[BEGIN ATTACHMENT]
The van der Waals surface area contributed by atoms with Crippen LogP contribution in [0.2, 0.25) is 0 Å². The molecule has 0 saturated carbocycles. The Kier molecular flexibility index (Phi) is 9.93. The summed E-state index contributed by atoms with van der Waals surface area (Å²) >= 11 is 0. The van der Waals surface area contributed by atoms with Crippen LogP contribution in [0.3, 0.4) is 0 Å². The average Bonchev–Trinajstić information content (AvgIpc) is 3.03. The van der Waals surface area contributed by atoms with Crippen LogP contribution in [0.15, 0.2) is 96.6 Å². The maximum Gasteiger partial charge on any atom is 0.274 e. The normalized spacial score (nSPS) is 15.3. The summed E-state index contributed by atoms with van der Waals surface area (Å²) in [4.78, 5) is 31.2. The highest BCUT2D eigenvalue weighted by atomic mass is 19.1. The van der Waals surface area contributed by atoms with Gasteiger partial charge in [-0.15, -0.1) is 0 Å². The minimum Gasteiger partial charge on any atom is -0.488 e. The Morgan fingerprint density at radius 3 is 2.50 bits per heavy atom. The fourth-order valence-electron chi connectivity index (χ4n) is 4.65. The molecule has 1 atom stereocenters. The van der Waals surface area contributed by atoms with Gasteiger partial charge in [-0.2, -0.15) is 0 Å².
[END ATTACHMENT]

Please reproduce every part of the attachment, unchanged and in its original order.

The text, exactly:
The van der Waals surface area contributed by atoms with Crippen LogP contribution in [0.2, 0.25) is 0 Å². The molecule has 0 saturated carbocycles. The Kier molecular flexibility index (Phi) is 9.93. The summed E-state index contributed by atoms with van der Waals surface area (Å²) >= 11 is 0. The van der Waals surface area contributed by atoms with Crippen LogP contribution in [0.3, 0.4) is 0 Å². The average Bonchev–Trinajstić information content (AvgIpc) is 3.03. The van der Waals surface area contributed by atoms with Crippen LogP contribution in [0.15, 0.2) is 96.6 Å². The maximum Gasteiger partial charge on any atom is 0.274 e. The normalized spacial score (nSPS) is 15.3. The summed E-state index contributed by atoms with van der Waals surface area (Å²) in [4.78, 5) is 31.2. The highest BCUT2D eigenvalue weighted by atomic mass is 19.1. The van der Waals surface area contributed by atoms with Gasteiger partial charge in [-0.15, -0.1) is 0 Å². The minimum Gasteiger partial charge on any atom is -0.488 e. The Morgan fingerprint density at radius 3 is 2.50 bits per heavy atom. The fourth-order valence-electron chi connectivity index (χ4n) is 4.65. The molecule has 1 atom stereocenters. The van der Waals surface area contributed by atoms with Gasteiger partial charge in [-0.2, -0.15) is 0 Å².